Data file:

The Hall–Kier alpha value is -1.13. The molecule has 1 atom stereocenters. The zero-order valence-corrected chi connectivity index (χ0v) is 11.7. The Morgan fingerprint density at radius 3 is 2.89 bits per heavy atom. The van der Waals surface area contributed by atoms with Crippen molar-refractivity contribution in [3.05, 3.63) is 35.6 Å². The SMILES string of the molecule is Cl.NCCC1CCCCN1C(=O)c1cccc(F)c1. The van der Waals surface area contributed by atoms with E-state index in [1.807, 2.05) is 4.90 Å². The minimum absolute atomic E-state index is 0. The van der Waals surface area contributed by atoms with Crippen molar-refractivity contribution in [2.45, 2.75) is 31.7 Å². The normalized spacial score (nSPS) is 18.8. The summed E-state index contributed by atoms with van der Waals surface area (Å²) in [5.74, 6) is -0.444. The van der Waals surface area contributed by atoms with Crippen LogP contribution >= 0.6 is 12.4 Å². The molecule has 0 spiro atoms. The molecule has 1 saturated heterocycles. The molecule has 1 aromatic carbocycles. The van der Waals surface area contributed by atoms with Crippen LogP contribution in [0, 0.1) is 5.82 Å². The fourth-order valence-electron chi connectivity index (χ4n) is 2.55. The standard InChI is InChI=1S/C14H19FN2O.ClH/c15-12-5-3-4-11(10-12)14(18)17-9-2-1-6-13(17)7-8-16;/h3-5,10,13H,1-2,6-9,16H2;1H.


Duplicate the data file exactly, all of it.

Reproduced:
The Hall–Kier alpha value is -1.13. The molecule has 1 atom stereocenters. The zero-order valence-corrected chi connectivity index (χ0v) is 11.7. The Morgan fingerprint density at radius 3 is 2.89 bits per heavy atom. The van der Waals surface area contributed by atoms with Crippen molar-refractivity contribution in [3.05, 3.63) is 35.6 Å². The SMILES string of the molecule is Cl.NCCC1CCCCN1C(=O)c1cccc(F)c1. The van der Waals surface area contributed by atoms with E-state index in [1.807, 2.05) is 4.90 Å². The minimum absolute atomic E-state index is 0. The van der Waals surface area contributed by atoms with Crippen molar-refractivity contribution in [2.45, 2.75) is 31.7 Å². The normalized spacial score (nSPS) is 18.8. The summed E-state index contributed by atoms with van der Waals surface area (Å²) in [5.74, 6) is -0.444. The van der Waals surface area contributed by atoms with Crippen LogP contribution >= 0.6 is 12.4 Å². The molecule has 0 spiro atoms. The molecule has 1 saturated heterocycles. The molecule has 1 aromatic carbocycles. The van der Waals surface area contributed by atoms with Crippen LogP contribution in [0, 0.1) is 5.82 Å². The fourth-order valence-electron chi connectivity index (χ4n) is 2.55. The standard InChI is InChI=1S/C14H19FN2O.ClH/c15-12-5-3-4-11(10-12)14(18)17-9-2-1-6-13(17)7-8-16;/h3-5,10,13H,1-2,6-9,16H2;1H.